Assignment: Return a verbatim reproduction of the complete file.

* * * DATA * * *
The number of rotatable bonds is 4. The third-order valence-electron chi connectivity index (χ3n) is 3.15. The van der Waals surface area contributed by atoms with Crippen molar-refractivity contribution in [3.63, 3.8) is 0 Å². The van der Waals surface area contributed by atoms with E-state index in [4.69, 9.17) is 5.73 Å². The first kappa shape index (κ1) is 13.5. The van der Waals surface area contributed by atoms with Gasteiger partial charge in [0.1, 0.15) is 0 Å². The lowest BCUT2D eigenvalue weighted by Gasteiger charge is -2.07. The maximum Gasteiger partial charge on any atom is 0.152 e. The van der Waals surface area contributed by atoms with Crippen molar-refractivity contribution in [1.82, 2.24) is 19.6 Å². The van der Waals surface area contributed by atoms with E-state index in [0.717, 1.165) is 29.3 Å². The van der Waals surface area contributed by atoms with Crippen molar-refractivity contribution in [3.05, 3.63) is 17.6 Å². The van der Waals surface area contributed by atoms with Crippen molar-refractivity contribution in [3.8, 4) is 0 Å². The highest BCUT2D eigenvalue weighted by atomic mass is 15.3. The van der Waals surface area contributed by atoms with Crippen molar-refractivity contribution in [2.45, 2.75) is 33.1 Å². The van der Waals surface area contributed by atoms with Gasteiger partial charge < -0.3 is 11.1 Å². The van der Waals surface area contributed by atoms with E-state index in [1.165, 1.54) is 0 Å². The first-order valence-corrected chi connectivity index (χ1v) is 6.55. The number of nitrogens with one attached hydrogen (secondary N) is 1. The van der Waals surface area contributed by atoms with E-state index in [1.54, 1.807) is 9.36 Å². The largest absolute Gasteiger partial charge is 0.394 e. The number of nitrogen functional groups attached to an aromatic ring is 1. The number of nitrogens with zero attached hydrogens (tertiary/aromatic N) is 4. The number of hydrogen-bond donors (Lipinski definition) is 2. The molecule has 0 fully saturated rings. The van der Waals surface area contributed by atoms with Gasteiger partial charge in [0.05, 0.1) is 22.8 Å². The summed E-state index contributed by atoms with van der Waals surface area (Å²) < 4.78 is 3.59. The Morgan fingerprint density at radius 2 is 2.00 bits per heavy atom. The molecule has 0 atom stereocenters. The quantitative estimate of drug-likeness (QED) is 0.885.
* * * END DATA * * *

The number of rotatable bonds is 4. The third-order valence-electron chi connectivity index (χ3n) is 3.15. The van der Waals surface area contributed by atoms with Crippen molar-refractivity contribution in [3.63, 3.8) is 0 Å². The van der Waals surface area contributed by atoms with E-state index in [4.69, 9.17) is 5.73 Å². The first kappa shape index (κ1) is 13.5. The van der Waals surface area contributed by atoms with Gasteiger partial charge in [0.1, 0.15) is 0 Å². The lowest BCUT2D eigenvalue weighted by Gasteiger charge is -2.07. The maximum Gasteiger partial charge on any atom is 0.152 e. The van der Waals surface area contributed by atoms with Crippen molar-refractivity contribution in [1.82, 2.24) is 19.6 Å². The van der Waals surface area contributed by atoms with E-state index in [0.717, 1.165) is 29.3 Å². The van der Waals surface area contributed by atoms with Crippen molar-refractivity contribution in [3.05, 3.63) is 17.6 Å². The van der Waals surface area contributed by atoms with Crippen molar-refractivity contribution in [3.8, 4) is 0 Å². The highest BCUT2D eigenvalue weighted by atomic mass is 15.3. The van der Waals surface area contributed by atoms with Crippen molar-refractivity contribution in [2.45, 2.75) is 33.1 Å². The van der Waals surface area contributed by atoms with Gasteiger partial charge < -0.3 is 11.1 Å². The van der Waals surface area contributed by atoms with E-state index in [1.165, 1.54) is 0 Å². The first-order valence-corrected chi connectivity index (χ1v) is 6.55. The number of nitrogens with one attached hydrogen (secondary N) is 1. The van der Waals surface area contributed by atoms with E-state index in [1.54, 1.807) is 9.36 Å². The largest absolute Gasteiger partial charge is 0.394 e. The number of nitrogen functional groups attached to an aromatic ring is 1. The number of nitrogens with zero attached hydrogens (tertiary/aromatic N) is 4. The number of hydrogen-bond donors (Lipinski definition) is 2. The molecule has 0 fully saturated rings. The van der Waals surface area contributed by atoms with Gasteiger partial charge in [0.05, 0.1) is 22.8 Å². The summed E-state index contributed by atoms with van der Waals surface area (Å²) < 4.78 is 3.59. The Morgan fingerprint density at radius 2 is 2.00 bits per heavy atom. The molecule has 0 atom stereocenters. The quantitative estimate of drug-likeness (QED) is 0.885.